During the second half of the 20th century, there was a sharp increase in hysterectomy in the United States. Concurrent with that trend, there was an epidemic of endometrial cancer that has been attributed to widespread use of replacement estrogens among menopausal women. The epidemic of endometrial cancer was not immediately evident, however, in data on endometrial cancer rates compiled from cancer registries. Devise a hypothesis based on considerations of the population at risk for endometrial cancer that can explain why the epidemic went unnoticed.
What is the purpose of randomization in an experiment? How is the same goal achieved in nonexperimental studies?
When cancer incidence rates are calculated for the population covered by a cancer registry, the usual approach is to take the number of new cases of cancer and divide by the person-time contributed by the population covered by the registry. Person-time is calculated as the size of the population from census data multiplied by the time period. This calculation leads to an underestimate of the incidence rate in the population at risk. Explain.
In the calculations of rates for the data in Figure 5–2, the rate in the exposed group declined after taking the induction period into account. If exposure does cause disease, would you expect that the rate in exposed people would increase, decrease, or stay the same after taking into account an appropriate induction period?
If a person already has disease, can that person be selected as a control in a case-control study of that disease?
If a person has already been selected as a control in a case-control study and then later during the study period develops the disease that is being studied, should the person be kept in the study as (1) a case, (2) a control, (3) both, or (4) neither?
In case-cohort sampling, a single control group can be compared with various case groups in a set of case-control comparisons, because the control sampling depends on the identity of the cohorts and has nothing to do with the cases. Analogously, the denominators of risk for a set of several different diseases occurring in the cohort will be the same. Risk-set sampling, in contrast, requires that the investigator identify the risk set for each case; the sample of controls will be different for each disease studied. If the analogy holds, this observation implies that the denominators of incidence rates will differ when calculating the rates for different diseases in the same cohort. Is that true? If not, why not? If so, why should the denominators for the risks not change no matter what disease is studied, whereas the denominators for the rates change from studying one disease to another?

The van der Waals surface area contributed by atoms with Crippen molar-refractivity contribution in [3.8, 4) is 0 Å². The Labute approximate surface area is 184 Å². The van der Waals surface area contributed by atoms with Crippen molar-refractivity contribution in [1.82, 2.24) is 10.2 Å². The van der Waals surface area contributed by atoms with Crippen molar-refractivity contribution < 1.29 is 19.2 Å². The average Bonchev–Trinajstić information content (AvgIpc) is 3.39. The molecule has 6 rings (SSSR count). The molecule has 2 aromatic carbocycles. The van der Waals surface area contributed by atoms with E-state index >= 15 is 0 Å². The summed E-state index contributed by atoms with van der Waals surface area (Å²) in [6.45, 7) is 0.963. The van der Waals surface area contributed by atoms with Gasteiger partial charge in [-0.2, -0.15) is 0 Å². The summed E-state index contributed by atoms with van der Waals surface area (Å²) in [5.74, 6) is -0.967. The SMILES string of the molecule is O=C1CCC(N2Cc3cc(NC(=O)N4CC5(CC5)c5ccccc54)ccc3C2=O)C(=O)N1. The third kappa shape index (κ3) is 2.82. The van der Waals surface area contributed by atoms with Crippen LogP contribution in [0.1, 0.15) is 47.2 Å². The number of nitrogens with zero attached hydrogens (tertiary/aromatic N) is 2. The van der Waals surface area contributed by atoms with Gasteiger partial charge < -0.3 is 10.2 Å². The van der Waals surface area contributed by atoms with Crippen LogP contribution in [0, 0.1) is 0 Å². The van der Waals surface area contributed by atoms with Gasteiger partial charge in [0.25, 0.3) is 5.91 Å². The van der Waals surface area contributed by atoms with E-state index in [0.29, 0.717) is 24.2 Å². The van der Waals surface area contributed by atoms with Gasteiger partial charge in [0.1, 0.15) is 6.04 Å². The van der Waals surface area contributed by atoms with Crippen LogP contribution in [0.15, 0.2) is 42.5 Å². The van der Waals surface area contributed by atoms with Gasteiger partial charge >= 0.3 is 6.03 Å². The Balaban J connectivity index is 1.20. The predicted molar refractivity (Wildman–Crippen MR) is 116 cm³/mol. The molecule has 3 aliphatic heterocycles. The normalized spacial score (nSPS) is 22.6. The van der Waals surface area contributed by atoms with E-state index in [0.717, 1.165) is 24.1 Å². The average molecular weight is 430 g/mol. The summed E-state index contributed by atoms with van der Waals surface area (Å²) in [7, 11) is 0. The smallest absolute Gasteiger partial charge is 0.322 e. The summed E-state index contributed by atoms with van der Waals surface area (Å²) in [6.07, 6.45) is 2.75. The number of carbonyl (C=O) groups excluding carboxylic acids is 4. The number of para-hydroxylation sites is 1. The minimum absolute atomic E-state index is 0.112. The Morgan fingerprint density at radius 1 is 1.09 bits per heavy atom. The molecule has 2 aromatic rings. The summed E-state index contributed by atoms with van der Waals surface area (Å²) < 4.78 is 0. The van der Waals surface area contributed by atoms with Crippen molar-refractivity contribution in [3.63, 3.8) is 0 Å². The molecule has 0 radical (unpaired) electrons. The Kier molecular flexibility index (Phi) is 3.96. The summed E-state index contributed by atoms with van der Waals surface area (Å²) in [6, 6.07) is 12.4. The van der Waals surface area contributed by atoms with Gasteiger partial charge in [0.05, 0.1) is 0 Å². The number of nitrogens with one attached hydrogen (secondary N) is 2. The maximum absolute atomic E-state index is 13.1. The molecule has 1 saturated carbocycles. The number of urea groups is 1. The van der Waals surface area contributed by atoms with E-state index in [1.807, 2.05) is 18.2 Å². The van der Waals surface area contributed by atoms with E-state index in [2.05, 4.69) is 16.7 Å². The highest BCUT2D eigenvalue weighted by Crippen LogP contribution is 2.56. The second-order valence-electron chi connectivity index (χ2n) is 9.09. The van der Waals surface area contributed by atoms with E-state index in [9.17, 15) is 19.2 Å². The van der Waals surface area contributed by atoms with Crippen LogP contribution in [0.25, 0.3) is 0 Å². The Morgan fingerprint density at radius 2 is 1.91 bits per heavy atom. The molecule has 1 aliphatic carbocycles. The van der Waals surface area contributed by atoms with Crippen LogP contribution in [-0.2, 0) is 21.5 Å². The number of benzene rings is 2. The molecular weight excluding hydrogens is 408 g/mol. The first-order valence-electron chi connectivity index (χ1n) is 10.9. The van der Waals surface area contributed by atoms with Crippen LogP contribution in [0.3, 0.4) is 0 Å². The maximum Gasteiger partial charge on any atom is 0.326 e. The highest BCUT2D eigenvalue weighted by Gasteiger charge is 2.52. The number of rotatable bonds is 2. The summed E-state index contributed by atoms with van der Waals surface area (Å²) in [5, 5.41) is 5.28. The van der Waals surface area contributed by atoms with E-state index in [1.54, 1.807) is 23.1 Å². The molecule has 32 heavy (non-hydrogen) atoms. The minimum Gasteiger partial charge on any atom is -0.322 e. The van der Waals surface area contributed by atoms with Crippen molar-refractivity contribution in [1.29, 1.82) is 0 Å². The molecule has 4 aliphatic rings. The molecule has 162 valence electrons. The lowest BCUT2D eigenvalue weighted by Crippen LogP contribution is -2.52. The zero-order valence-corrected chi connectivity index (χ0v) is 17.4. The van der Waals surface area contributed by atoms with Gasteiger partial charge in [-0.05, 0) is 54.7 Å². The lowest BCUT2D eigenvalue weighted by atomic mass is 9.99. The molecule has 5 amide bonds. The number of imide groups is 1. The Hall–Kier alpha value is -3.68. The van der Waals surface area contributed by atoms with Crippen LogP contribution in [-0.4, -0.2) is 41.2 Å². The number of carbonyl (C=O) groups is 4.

Explain why it would not be possible to study the effect of cigarette smoking on lung cancer in a case-crossover study but why it would be possible to study the effect of cigarette smoking on sudden death from arrhythmia using that design.
Cumulative case-control studies are conducted by sampling the controls from people who remain free of disease after the period of risk for disease (eg, an epidemic period) has ended. With this sampling strategy, demonstrate why the odds ratio will tend to be an overestimate of the risk ratio.
Often, the time at which disease is diagnosed is used as the time of disease onset. Many diseases, such as cancer, rheumatoid arthritis, and schizophrenia, may be present in an undiagnosed form for a considerable time before the diagnosis. Suppose you are conducting a case-control study of a cancer. If it were possible, would it be preferable to exclude people with undetected cancer from the control series?